Heading into its sixth edition of the Formula One (F1) Grand Prix, organiser Singapore GP (SGP) has refreshed the corporate hospitality options offered at the race this year to keep companies coming back for more high-octane action.
"Building upon the invaluable experience gained from successfully organising the night race for five years, we are completely revamping the hospitality suites this year to take the guest experience to a whole new level," said Shamini Suppiah, SGP's assistant director (corporate sales).
Improvements include changes to the layout and the furnishings of the suites, as well as more flexible seating arrangements and tweaks to the food and beverage menu.
In some suites, changes to the layout in the built-to-order corporate boxes translate into up to 30 per cent more space.
In addition, SGP has introduced a 25-person corporate hospitality suite this year to accommodate smaller groups who want to maintain their privacy.
"Clients' feedback to these enhancements has been very positive, and we're seeing 80 per cent of our dedicated suite patrons returning for the 2013 F1 SingTel Singapore Grand Prix," she added.
ANZ is one of the clients that will be returning to the race this year. The bank is expecting about 70 clients from Singapore and the region, including countries such as Indonesia.
"We feel that it demonstrates our commitment to Singapore," said a spokesman for the bank.
Last year, the race promoter exercised its option to extend its five-year contract to host the F1, which means the nation will remain on the calendar till 2017.
So far, SGP has released 65,000 grandstand tickets, about 5,000 walkabout tickets and 10,000 corporate tickets. About 70 per cent of the corporate tickets and general tickets have been sold to date.
Despite signs of slower growth in some Asian economies this year, buying trends appear similar to last year, SGP said.
Tourists from Australia and Europe typically snap up tickets much earlier so they can make their travel arrangements, which cements a proportion of sales.
Spectators from the region generally buy their tickets closer to the race itself, which suggests a clearer picture of regional sales might only emerge later, but SGP hasn't seen a fall-off in sales from fans in Asia as yet.
The slightly higher prices of corporate hospitality tickets do not seem to have deterred customers either. In the first price revision since 2009, the Paddock Club - which offers the best seats in the house at the Pit building - is going at $8,500 this year, up from $8,000 previously, while the Sky Suites are priced $350 more at $7,350 and the Club Suites are $250 more at $5,750.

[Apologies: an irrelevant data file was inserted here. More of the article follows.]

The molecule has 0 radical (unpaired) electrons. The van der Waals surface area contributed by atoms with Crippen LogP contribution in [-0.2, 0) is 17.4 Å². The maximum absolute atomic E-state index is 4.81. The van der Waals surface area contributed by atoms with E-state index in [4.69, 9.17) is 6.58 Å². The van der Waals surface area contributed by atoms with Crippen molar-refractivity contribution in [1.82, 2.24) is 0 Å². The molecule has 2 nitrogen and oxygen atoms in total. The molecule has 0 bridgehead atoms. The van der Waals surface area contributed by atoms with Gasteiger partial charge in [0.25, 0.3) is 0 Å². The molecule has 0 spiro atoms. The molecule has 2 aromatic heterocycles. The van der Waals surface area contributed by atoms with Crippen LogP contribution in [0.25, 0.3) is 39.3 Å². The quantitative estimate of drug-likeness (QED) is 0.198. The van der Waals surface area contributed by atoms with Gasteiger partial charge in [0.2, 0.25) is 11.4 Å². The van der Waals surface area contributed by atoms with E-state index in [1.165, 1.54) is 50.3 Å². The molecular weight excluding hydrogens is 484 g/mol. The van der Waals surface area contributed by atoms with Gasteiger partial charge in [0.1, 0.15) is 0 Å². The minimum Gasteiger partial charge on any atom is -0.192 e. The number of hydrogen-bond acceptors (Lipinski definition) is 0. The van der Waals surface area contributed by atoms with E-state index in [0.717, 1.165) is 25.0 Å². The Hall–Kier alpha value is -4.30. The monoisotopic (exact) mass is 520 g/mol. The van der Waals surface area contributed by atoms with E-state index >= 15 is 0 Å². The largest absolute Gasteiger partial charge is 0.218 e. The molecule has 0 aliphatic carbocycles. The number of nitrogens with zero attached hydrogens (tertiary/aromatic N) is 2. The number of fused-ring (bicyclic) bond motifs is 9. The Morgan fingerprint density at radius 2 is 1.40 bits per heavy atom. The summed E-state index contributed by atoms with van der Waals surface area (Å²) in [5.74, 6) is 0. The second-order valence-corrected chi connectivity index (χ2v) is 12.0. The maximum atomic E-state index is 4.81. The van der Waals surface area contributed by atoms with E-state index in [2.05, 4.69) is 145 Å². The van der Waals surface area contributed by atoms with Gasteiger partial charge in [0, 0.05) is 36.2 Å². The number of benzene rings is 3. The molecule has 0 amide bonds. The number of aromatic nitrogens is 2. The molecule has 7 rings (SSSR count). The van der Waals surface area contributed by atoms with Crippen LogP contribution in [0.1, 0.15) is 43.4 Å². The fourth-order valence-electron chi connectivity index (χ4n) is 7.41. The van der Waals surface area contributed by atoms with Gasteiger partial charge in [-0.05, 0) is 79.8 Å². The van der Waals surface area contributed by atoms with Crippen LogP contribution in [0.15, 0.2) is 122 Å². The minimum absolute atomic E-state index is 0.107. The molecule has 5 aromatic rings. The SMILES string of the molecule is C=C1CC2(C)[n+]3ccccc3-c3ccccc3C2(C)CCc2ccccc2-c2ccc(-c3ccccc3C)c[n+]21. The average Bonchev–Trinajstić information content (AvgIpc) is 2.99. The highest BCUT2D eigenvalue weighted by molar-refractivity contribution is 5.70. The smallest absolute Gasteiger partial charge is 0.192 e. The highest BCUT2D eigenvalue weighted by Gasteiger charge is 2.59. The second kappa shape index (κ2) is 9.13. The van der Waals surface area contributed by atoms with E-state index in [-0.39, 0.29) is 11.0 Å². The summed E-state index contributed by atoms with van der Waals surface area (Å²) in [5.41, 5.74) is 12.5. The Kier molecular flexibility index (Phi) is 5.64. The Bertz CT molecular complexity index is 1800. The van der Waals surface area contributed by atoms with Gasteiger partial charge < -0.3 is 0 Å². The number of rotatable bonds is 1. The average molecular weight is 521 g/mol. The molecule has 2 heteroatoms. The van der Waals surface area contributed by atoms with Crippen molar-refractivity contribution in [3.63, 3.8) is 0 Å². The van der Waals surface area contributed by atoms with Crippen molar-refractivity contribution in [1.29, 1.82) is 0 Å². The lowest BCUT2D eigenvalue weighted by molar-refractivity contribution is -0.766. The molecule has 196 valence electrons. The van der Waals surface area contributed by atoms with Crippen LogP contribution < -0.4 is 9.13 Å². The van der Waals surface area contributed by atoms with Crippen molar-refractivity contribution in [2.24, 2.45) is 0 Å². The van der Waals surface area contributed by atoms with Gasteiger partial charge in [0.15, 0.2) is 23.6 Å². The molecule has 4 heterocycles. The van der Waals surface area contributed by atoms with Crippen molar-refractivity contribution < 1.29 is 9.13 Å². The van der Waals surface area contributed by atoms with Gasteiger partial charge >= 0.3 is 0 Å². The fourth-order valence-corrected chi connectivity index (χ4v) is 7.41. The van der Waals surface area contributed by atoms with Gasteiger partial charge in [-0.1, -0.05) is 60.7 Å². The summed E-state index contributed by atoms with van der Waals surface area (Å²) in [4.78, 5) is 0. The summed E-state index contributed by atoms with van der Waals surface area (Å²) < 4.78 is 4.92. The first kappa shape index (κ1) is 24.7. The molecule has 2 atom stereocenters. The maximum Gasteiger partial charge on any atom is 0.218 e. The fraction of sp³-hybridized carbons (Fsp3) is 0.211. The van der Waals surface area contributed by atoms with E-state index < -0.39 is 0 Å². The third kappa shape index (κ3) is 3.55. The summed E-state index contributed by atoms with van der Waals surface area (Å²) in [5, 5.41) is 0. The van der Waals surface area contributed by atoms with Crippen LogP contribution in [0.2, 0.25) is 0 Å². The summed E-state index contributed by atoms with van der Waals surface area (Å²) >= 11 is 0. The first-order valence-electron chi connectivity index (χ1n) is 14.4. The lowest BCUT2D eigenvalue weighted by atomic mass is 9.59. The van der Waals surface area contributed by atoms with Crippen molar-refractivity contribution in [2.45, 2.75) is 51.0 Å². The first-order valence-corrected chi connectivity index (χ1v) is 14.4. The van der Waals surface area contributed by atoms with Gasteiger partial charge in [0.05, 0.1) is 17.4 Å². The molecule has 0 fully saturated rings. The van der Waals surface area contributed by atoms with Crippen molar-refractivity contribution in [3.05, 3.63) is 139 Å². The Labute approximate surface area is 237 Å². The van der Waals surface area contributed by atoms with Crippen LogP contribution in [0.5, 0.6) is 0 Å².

The Green Room, which last saw a price revision in 2011, is going for $4,226 this year.
Following a tender process, Pico and Kingsmen were among the companies which are once again involved in the construction of infrastructure, although contract wins were also awarded to new players, such as construction company Sunray and design firm Mark Ormsby which are working on the lifestyle area in the Paddock.
Also returning to the Paddock area will be offerings from famed chef Nobu Matsuhisa and celebrity chef Jean-Georges Vongerichten, who are expected to deliver over 25,000 and over 35,000 plates respectively, over the weekend.
The entertainment line-up is also being beefed up, thanks to the launch of a separate ticketed closing concert at the Padang this year, which will feature Justin Bieber on Sept 23. Two more artistes are expected to be announced for the closing concert.
Spectators holding tickets for Grand Prix weekend can buy tickets for the closing concert at a preferential price ($98), or about 33 per cent cheaper than the regular price of $148 per ticket.
Meanwhile, as in previous years, SGP is bringing in a series of international stars to perform around the track during race weekend in a bid to attract both F1 fans and non-race fans to the Grand Prix.
This year's headliners include mega pop star Rihanna, American rock band the Killers, Korean band Big Bang as well as Grammy Award winner Tom Jones.